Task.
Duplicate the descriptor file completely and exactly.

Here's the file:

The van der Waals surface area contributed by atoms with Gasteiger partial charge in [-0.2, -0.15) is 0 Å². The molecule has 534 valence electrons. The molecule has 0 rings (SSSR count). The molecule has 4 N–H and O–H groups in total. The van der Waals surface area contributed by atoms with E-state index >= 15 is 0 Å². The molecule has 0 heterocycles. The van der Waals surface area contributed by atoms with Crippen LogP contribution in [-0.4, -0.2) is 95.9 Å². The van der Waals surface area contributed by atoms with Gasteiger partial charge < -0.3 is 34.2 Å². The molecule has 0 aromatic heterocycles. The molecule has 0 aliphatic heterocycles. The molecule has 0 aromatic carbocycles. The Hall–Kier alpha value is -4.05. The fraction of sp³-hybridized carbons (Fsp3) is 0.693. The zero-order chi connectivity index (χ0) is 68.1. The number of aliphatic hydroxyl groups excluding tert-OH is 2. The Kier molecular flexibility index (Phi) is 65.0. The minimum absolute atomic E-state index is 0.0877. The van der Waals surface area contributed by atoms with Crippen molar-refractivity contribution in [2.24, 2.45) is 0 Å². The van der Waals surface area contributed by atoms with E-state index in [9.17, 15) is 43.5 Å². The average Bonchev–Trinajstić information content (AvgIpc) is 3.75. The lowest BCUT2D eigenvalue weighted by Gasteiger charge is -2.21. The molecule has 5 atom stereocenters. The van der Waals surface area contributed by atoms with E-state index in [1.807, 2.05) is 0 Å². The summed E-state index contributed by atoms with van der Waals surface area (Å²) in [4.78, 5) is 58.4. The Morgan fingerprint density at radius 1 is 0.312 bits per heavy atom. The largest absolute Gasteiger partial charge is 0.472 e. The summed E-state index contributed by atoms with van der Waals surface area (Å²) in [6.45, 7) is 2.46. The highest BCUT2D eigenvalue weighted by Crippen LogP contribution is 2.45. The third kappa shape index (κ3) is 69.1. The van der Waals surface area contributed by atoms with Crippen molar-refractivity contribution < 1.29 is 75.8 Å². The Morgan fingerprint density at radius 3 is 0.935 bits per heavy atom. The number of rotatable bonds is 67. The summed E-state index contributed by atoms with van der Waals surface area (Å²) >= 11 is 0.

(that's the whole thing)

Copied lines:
The van der Waals surface area contributed by atoms with Gasteiger partial charge in [-0.2, -0.15) is 0 Å². The molecule has 534 valence electrons. The molecule has 0 rings (SSSR count). The molecule has 4 N–H and O–H groups in total. The van der Waals surface area contributed by atoms with E-state index >= 15 is 0 Å². The molecule has 0 heterocycles. The van der Waals surface area contributed by atoms with Crippen LogP contribution in [-0.4, -0.2) is 95.9 Å². The van der Waals surface area contributed by atoms with Gasteiger partial charge < -0.3 is 34.2 Å². The molecule has 0 aromatic heterocycles. The molecule has 0 aliphatic heterocycles. The molecule has 0 aromatic carbocycles. The Hall–Kier alpha value is -4.05. The fraction of sp³-hybridized carbons (Fsp3) is 0.693. The zero-order chi connectivity index (χ0) is 68.1. The number of aliphatic hydroxyl groups excluding tert-OH is 2. The Kier molecular flexibility index (Phi) is 65.0. The minimum absolute atomic E-state index is 0.0877. The van der Waals surface area contributed by atoms with Crippen molar-refractivity contribution in [2.24, 2.45) is 0 Å². The van der Waals surface area contributed by atoms with E-state index in [9.17, 15) is 43.5 Å². The average Bonchev–Trinajstić information content (AvgIpc) is 3.75. The lowest BCUT2D eigenvalue weighted by Gasteiger charge is -2.21. The molecule has 5 atom stereocenters. The van der Waals surface area contributed by atoms with E-state index in [1.807, 2.05) is 0 Å². The summed E-state index contributed by atoms with van der Waals surface area (Å²) in [4.78, 5) is 58.4. The Morgan fingerprint density at radius 1 is 0.312 bits per heavy atom. The largest absolute Gasteiger partial charge is 0.472 e. The summed E-state index contributed by atoms with van der Waals surface area (Å²) in [6.45, 7) is 2.46. The highest BCUT2D eigenvalue weighted by Crippen LogP contribution is 2.45. The third kappa shape index (κ3) is 69.1. The van der Waals surface area contributed by atoms with Crippen molar-refractivity contribution < 1.29 is 75.8 Å². The Morgan fingerprint density at radius 3 is 0.935 bits per heavy atom. The number of rotatable bonds is 67. The summed E-state index contributed by atoms with van der Waals surface area (Å²) >= 11 is 0.